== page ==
MIKE HALL: Fantastic, John, thank you very much.

JOHN RASCHENBAUGER: Thank you, Mike. (Applause.)

MIKE HALL: So what we’ve just seen here is how easy it is for developers to use the knowledge that they have around Visual Studio 2005 and designers use their knowledge using tools such as Expressions Blend to build amazing user experiences using Windows XP Embedded, and some feature technologies such as the .NET Framework version 3.0. OK, thanks very much. (Applause.)

ROBBIE BACH: Thanks, Mike. Thanks, John. So now you’ve heard the story on Windows Mobile platform and tools. The work we’re doing on the platform and tools for Embedded. I want to talk a little bit about the capstone of that work, which is the work we’re doing with services and enabling you to build on top of our platform and our tools exciting new services.

Understand that Microsoft is investing very deeply as a company to build the services platform, whether that’s in commerce, communications, with search, with advertising. Whatever the capability is that’s required for the service, we are trying to build the fundamental building blocks of that.

And you see that investment going on across all of our businesses. I’ll give you the one example in the business I manage, which is Xbox. Xbox Live is built on the Microsoft platform services. And you really see the power of what we’ve been able to do. In four years, we’ve gone from zero people with a console never having really had a service online, to over 6 million people playing games, meeting, experiencing, having a social experience online on 360.

So it’s a very powerful opportunity, and that’s just in one little part of the world. Think about how you can extend that to other parts of the world. Here you see Microsoft, things we’re doing in that space. But it’s quite clear that there are things for others to do. I talked earlier about a broad range of people who are building services on top of our platform. We think this is a very important opportunity.

Now, to give you some idea of how that opportunity has changed, think about the traditional world you would think of with a device and a service. In that traditional world, say, a set-top box is a pretty good example.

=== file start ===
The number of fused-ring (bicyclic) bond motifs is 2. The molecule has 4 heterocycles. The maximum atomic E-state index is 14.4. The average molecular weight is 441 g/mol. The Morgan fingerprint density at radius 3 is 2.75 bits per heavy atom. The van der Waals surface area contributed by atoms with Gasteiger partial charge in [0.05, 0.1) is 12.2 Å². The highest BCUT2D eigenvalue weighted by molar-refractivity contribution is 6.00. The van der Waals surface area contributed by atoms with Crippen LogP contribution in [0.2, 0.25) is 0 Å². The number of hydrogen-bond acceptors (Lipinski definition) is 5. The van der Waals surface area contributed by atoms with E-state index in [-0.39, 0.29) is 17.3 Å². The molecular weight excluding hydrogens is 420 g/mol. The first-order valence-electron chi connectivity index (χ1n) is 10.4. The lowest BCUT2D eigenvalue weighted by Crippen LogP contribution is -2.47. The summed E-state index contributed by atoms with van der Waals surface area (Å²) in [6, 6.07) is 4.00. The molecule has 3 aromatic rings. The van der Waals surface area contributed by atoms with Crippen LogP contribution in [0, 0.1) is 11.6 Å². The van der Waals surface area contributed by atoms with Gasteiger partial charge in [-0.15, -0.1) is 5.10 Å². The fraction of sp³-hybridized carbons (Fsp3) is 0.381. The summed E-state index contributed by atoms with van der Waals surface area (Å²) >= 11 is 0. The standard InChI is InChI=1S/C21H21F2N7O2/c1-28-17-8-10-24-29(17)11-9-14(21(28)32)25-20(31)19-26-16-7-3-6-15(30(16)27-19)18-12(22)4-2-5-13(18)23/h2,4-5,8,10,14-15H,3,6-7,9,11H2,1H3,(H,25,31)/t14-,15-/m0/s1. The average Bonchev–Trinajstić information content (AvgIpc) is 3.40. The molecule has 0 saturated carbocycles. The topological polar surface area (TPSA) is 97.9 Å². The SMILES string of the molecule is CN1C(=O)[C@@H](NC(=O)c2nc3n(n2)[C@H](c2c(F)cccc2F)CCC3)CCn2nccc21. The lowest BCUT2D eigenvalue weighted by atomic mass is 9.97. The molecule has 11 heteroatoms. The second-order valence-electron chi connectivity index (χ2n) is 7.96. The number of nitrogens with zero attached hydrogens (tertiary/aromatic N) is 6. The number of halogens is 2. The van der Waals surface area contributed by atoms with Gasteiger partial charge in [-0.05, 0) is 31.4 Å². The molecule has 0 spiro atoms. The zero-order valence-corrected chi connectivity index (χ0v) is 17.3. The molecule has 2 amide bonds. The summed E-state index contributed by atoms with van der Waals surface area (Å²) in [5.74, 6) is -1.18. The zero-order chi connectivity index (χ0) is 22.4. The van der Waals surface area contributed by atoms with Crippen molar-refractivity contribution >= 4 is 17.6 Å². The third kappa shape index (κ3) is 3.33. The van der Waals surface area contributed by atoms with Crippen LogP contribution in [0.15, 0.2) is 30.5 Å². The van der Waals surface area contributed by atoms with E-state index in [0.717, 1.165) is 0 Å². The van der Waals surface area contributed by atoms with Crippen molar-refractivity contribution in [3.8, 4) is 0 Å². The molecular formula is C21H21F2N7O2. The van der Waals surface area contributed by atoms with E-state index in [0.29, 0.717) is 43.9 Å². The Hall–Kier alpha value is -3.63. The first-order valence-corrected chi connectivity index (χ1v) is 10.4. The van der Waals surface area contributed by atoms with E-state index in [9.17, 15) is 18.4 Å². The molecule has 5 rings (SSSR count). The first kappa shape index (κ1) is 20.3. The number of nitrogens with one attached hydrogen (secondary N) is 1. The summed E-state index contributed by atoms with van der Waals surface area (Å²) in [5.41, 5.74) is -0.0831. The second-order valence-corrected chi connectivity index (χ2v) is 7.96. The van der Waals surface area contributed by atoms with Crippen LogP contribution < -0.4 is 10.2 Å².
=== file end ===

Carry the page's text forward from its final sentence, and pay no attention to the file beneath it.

When the set-top box basically is just receiving the service, it’s consuming the service. And there’s a lot of work that has to be done in the hardware and in the device to make that possible and make that work. But it’s a relatively straightforward experience in the sense that the device is just there to project the service to the consumer. That’s an exciting opportunity in and of itself and we are continuing to expand on that opportunity and make that more possible.

But there is a growing opportunity in the future, which is the idea that the devices themselves can expose new services. So the example I think of here is a medical instrument device that wants to provide diagnostic data, patient data, back to the cloud as a service — to the cloud, to the hospital, to the doctor, however they want. And it might be consumed by another device on the other end.

This goes full-circle with what I said at the very beginning of the day. The world used to be PCs and servers with isolated devices. And maybe they were receiving some of the information from those PCs and servers. That has now changed. We’re in a connected experience environment where the services are multi-faceted, where all of the devices participate in both directions of service delivery, and where you need to have intelligence and exciting capability on all the devices across the ecosystem.

This, to me, is the biggest opportunity over the next five years. You’re going to see an explosion in the services space. You’re already seeing it in places like music and video games, you’re going to see it in TV where I think every week there’s a new service that comes out, and every week it’s a company I haven’t heard of, and the service they’re coming out with is actually quite interesting and cool. You’re going to see that happen across the devices and ecosystems you work on.

And we want to make sure you’re thinking about that, building it into your plan, and thinking about how you can take advantage of that opportunity.